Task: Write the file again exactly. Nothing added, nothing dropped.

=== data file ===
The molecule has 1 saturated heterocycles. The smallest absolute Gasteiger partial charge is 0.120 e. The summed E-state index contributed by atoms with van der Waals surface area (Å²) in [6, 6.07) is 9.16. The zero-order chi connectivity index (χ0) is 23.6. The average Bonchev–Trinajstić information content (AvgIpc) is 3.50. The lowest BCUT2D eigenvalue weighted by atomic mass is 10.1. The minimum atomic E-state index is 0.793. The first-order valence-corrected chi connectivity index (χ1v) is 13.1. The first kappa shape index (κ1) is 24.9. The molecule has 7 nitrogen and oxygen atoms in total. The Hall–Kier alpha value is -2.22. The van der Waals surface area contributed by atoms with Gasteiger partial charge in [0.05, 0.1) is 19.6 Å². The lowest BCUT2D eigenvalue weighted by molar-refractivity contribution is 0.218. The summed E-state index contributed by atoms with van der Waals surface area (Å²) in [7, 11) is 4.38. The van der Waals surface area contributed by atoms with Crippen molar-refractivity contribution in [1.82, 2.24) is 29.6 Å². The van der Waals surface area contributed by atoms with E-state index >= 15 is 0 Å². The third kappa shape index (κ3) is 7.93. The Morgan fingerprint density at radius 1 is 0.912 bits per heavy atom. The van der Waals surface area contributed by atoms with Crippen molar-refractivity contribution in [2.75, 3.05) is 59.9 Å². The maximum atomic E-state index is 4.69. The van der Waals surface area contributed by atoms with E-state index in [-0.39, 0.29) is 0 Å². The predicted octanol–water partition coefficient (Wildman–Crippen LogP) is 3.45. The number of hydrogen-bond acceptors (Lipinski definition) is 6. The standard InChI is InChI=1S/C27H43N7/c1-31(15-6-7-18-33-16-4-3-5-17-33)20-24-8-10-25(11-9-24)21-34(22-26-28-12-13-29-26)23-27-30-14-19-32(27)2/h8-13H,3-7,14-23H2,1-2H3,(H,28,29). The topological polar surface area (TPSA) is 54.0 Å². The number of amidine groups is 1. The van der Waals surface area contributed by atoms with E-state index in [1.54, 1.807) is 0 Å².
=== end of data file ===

The molecule has 1 saturated heterocycles. The smallest absolute Gasteiger partial charge is 0.120 e. The summed E-state index contributed by atoms with van der Waals surface area (Å²) in [6, 6.07) is 9.16. The zero-order chi connectivity index (χ0) is 23.6. The average Bonchev–Trinajstić information content (AvgIpc) is 3.50. The lowest BCUT2D eigenvalue weighted by atomic mass is 10.1. The minimum atomic E-state index is 0.793. The first-order valence-corrected chi connectivity index (χ1v) is 13.1. The first kappa shape index (κ1) is 24.9. The molecule has 7 nitrogen and oxygen atoms in total. The Hall–Kier alpha value is -2.22. The van der Waals surface area contributed by atoms with Gasteiger partial charge in [0.05, 0.1) is 19.6 Å². The lowest BCUT2D eigenvalue weighted by molar-refractivity contribution is 0.218. The summed E-state index contributed by atoms with van der Waals surface area (Å²) in [7, 11) is 4.38. The van der Waals surface area contributed by atoms with Crippen molar-refractivity contribution in [1.82, 2.24) is 29.6 Å². The van der Waals surface area contributed by atoms with E-state index >= 15 is 0 Å². The third kappa shape index (κ3) is 7.93. The Morgan fingerprint density at radius 1 is 0.912 bits per heavy atom. The van der Waals surface area contributed by atoms with Crippen molar-refractivity contribution in [2.75, 3.05) is 59.9 Å². The maximum atomic E-state index is 4.69. The van der Waals surface area contributed by atoms with E-state index in [-0.39, 0.29) is 0 Å². The predicted octanol–water partition coefficient (Wildman–Crippen LogP) is 3.45. The number of hydrogen-bond acceptors (Lipinski definition) is 6. The standard InChI is InChI=1S/C27H43N7/c1-31(15-6-7-18-33-16-4-3-5-17-33)20-24-8-10-25(11-9-24)21-34(22-26-28-12-13-29-26)23-27-30-14-19-32(27)2/h8-13H,3-7,14-23H2,1-2H3,(H,28,29). The topological polar surface area (TPSA) is 54.0 Å². The number of amidine groups is 1. The van der Waals surface area contributed by atoms with E-state index in [1.54, 1.807) is 0 Å².